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6 ways you can personally contribute to hitting the UK’s new 2050 climate target

Our collective carbon footprint is a worry that concerns many of us, and it’s something the government is planning to address over the next 30 years.

Prime Minister Theresa May has just pledged that the UK will become a carbon neutral country by 2050, under a new plan to tackle climate change.

The government will be ramping up action to reach this new target, and hitting ‘net zero’ – a 100% cut in emissions – will likely mean we’ll have to make changes at home, from switching to electric boilers to considering cycling and electric vehicles over diesel and petrol cars.

Thankfully, being energy efficient doesn’t mean going without a warm and well-lit home, and there are several effective actions you can take to lower your carbon footprint now.

Many of them are simple and could even save you money in the long run. Here are just a few to try…

1. Have meat-free days

The meat industry is a key contributor to climate change. Cows release methane, a greenhouse gas, and to rear they require huge amounts of land, water, and food. In fact, a recent study claimed that avoiding meat and dairy products was the single biggest way to reduce your environmental impact.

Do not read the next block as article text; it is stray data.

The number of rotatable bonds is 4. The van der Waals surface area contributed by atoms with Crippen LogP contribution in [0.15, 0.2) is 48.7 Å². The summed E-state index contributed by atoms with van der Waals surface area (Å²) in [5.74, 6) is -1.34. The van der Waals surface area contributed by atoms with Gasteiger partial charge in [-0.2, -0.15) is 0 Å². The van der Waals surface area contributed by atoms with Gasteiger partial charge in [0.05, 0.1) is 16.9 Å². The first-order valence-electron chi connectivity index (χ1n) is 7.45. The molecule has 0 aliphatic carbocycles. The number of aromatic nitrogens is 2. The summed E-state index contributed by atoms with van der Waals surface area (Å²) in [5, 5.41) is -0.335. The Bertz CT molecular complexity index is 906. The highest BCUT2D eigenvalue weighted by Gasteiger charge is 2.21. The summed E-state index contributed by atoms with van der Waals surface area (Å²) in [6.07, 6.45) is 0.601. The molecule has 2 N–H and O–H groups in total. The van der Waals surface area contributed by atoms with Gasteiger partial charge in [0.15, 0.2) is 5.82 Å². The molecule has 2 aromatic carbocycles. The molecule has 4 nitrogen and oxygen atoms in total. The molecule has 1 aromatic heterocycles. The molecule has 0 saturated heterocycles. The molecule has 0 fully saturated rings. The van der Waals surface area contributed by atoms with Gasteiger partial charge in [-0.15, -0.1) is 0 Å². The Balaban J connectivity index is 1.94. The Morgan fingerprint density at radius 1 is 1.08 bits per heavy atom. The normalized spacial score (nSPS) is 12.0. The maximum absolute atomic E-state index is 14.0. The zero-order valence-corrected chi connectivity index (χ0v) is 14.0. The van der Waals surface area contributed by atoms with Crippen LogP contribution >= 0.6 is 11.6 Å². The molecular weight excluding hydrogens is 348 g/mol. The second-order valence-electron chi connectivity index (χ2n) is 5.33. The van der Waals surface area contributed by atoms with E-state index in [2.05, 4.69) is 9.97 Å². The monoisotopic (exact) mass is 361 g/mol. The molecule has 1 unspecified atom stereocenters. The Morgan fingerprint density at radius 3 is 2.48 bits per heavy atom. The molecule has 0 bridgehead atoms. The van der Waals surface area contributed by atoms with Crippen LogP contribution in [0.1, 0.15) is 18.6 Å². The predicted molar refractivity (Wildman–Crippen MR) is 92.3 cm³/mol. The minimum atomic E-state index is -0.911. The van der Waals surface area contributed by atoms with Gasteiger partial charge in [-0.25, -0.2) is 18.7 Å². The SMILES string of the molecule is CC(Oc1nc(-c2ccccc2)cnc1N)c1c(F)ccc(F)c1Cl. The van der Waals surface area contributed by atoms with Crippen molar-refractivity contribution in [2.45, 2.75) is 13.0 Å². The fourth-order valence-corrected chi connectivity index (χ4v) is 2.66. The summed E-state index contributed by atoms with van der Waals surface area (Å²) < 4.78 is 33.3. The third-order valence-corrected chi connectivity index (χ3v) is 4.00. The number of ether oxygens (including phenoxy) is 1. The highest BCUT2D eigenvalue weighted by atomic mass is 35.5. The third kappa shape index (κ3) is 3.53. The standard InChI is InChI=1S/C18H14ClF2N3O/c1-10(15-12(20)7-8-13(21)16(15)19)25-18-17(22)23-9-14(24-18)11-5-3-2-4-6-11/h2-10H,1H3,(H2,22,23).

You don’t have to give up meat entirely – you could consider becoming a flexitarian instead, where you switch between veggie and meat options. Simply cutting back your consumption, so you have a few meat-free days a week, can make a huge difference.

2. Unplug your devices at night

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Plenty of people don’t realise that leaving certain devices plugged into the wall, when they’re not in use, wastes energy.

They’re called ‘energy vampires’ because they continue to use energy and drain power, even when you think they’re turned off. Major culprits are phone chargers, TVs on standby mode, computer cords and coffee makers.

Astoundingly, an average home spends up to £86 a year on standby energy – so once you’ve used a device, unplug it. You’ll be saving your wallet and the environment in the process.

3. Plant a tree in your garden

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Got some pine trees for more privacy

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Trees are great for the environment because they produce oxygen and remove carbon dioxide and contaminants from the air – they’re a way to offset your carbon footprint. Plus, they’re lovely to look at and provide some shade in the summer months.

If you don’t have the space for a tree, you could plant a balcony garden, or even just pot some greens on your windowsill.

4. Dry your clothes on a washing line